INSECTS, spiders and bugs are not halal and cannot be consumed by Muslims.
Malaysian Islamic Development Department (Jakim) director (halal hub division) Hakimah Mohd Yusoff says these animals, including pests, flies, lice and so on, are considered repulsive and hence not allowed.
“Other animals that are not allowed are the poisonous kinds such as bees, scorpions, wasps, snakes and the like,” she explains, adding that Islam treats human beings as very special creations by Allah.
“You are obliged to eat food that is halal and good. There are good things that you can eat and there are bad things that you should avoid.
“These (the rules) are set for the good of humans, to protect them from danger and (bad) consequences of consuming such animals.”
The FAO in its recent report titled “Edible Insects: Future Prospects for Food and Feed Security” is promoting entomophagy.
In simple English, the FAO is calling on the civilised world to grow up, get over the “yucky factor” and dine on insects and arthropods (think spiders and scorpions) like our ancestors used to!
Released in May, the report reassures that people throughout the world have been eating insects as a regular part of their diets for millennia, with the earliest citing of entomophagy found in biblical literature.
From ants to beetle larvae – eaten by tribes in Africa and Australia as part of their subsistence diets – to the popular, crispy-fried locusts and beetles enjoyed in Thailand, it is estimated that insect-eating is practised regularly by at least two billion people worldwide, the report read.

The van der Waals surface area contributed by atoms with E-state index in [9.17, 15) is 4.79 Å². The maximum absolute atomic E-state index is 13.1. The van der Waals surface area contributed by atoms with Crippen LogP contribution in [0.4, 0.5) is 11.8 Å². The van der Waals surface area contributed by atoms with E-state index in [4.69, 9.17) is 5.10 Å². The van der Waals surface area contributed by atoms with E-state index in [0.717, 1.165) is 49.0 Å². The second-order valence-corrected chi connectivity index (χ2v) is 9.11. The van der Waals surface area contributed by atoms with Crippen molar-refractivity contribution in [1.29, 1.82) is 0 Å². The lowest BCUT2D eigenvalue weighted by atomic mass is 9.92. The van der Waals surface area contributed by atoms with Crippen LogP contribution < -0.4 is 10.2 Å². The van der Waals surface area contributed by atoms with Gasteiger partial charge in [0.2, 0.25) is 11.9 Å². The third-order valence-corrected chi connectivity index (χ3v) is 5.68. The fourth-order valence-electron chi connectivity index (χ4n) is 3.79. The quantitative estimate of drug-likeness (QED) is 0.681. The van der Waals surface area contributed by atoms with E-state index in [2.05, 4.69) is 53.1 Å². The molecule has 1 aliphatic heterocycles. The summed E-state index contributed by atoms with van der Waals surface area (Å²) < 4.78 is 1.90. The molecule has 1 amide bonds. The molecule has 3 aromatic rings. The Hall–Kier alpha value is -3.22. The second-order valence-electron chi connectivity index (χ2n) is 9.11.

For non-Muslims, more than 1,900 insect species have been documented in literature as edible, most of them in tropical countries with beetles, caterpillars, bees, wasps, ants, grasshoppers, locusts, crickets, cicadas, leaf and planthoppers, scale insects and true bugs, termites, dragonflies and flies coming in as the most commonly eaten insect groups.
Icky or delicious?
According to the report, insects are a class of animals within the arthropod group that have a chitinous exoskeleton, a three-part body (head, thorax and abdomen), three pairs of jointed legs, compound eyes and two antennae.
Grossed out yet? There’s more.
Insects reproduce quickly and their respiratory systems are tolerant of air and vacuum pressure, high-altitude flight and radiation.
The total number of insect species is estimated at six million to 10 million and if the FAO has its way, the exoskeleton “armour” that protects these cold-blooded critters from the environment won’t save them from hungry chopsticks and forks.
Urging consumers to think with their heads rather than their tummies, the FAO points to the undeniable benefits – insects are healthy, nutritious alternatives to mainstream staples such as chicken, pork, beef and even fish.
Many insects are rich in protein and good fats, high in calcium, iron and zinc and are particularly important as a food supplement for undernourished children.